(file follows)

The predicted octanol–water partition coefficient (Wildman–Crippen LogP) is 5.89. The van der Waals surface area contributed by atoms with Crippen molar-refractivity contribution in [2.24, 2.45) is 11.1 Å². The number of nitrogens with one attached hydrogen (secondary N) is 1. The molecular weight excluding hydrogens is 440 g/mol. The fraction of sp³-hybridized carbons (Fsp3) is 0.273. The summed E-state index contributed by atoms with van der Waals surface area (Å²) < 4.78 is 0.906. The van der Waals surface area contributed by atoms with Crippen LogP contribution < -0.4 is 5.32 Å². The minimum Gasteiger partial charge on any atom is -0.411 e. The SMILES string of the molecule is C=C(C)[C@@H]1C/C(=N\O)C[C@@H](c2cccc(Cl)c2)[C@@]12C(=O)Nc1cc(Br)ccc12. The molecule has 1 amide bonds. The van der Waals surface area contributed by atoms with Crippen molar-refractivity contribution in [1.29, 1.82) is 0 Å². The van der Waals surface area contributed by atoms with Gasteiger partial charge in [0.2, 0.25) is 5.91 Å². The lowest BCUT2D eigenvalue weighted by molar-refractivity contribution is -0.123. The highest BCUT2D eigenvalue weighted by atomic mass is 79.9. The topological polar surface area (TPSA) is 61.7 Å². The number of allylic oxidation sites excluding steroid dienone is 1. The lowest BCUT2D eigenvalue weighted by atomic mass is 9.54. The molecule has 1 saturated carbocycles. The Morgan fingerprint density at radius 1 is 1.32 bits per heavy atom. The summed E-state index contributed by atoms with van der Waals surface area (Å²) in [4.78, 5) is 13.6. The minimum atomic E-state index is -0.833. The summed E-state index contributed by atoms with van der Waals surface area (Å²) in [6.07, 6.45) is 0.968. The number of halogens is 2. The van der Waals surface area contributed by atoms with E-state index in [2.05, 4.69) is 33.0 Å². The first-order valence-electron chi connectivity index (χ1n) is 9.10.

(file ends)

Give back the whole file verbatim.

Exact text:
The predicted octanol–water partition coefficient (Wildman–Crippen LogP) is 5.89. The van der Waals surface area contributed by atoms with Crippen molar-refractivity contribution in [2.24, 2.45) is 11.1 Å². The number of nitrogens with one attached hydrogen (secondary N) is 1. The molecular weight excluding hydrogens is 440 g/mol. The fraction of sp³-hybridized carbons (Fsp3) is 0.273. The summed E-state index contributed by atoms with van der Waals surface area (Å²) < 4.78 is 0.906. The van der Waals surface area contributed by atoms with Crippen LogP contribution < -0.4 is 5.32 Å². The minimum Gasteiger partial charge on any atom is -0.411 e. The SMILES string of the molecule is C=C(C)[C@@H]1C/C(=N\O)C[C@@H](c2cccc(Cl)c2)[C@@]12C(=O)Nc1cc(Br)ccc12. The molecule has 1 amide bonds. The van der Waals surface area contributed by atoms with Crippen molar-refractivity contribution in [1.29, 1.82) is 0 Å². The van der Waals surface area contributed by atoms with Gasteiger partial charge in [0.2, 0.25) is 5.91 Å². The lowest BCUT2D eigenvalue weighted by molar-refractivity contribution is -0.123. The highest BCUT2D eigenvalue weighted by atomic mass is 79.9. The topological polar surface area (TPSA) is 61.7 Å². The number of allylic oxidation sites excluding steroid dienone is 1. The lowest BCUT2D eigenvalue weighted by atomic mass is 9.54. The molecule has 1 saturated carbocycles. The Morgan fingerprint density at radius 1 is 1.32 bits per heavy atom. The summed E-state index contributed by atoms with van der Waals surface area (Å²) in [4.78, 5) is 13.6. The minimum atomic E-state index is -0.833. The summed E-state index contributed by atoms with van der Waals surface area (Å²) in [6.07, 6.45) is 0.968. The number of halogens is 2. The van der Waals surface area contributed by atoms with E-state index in [2.05, 4.69) is 33.0 Å². The first-order valence-electron chi connectivity index (χ1n) is 9.10.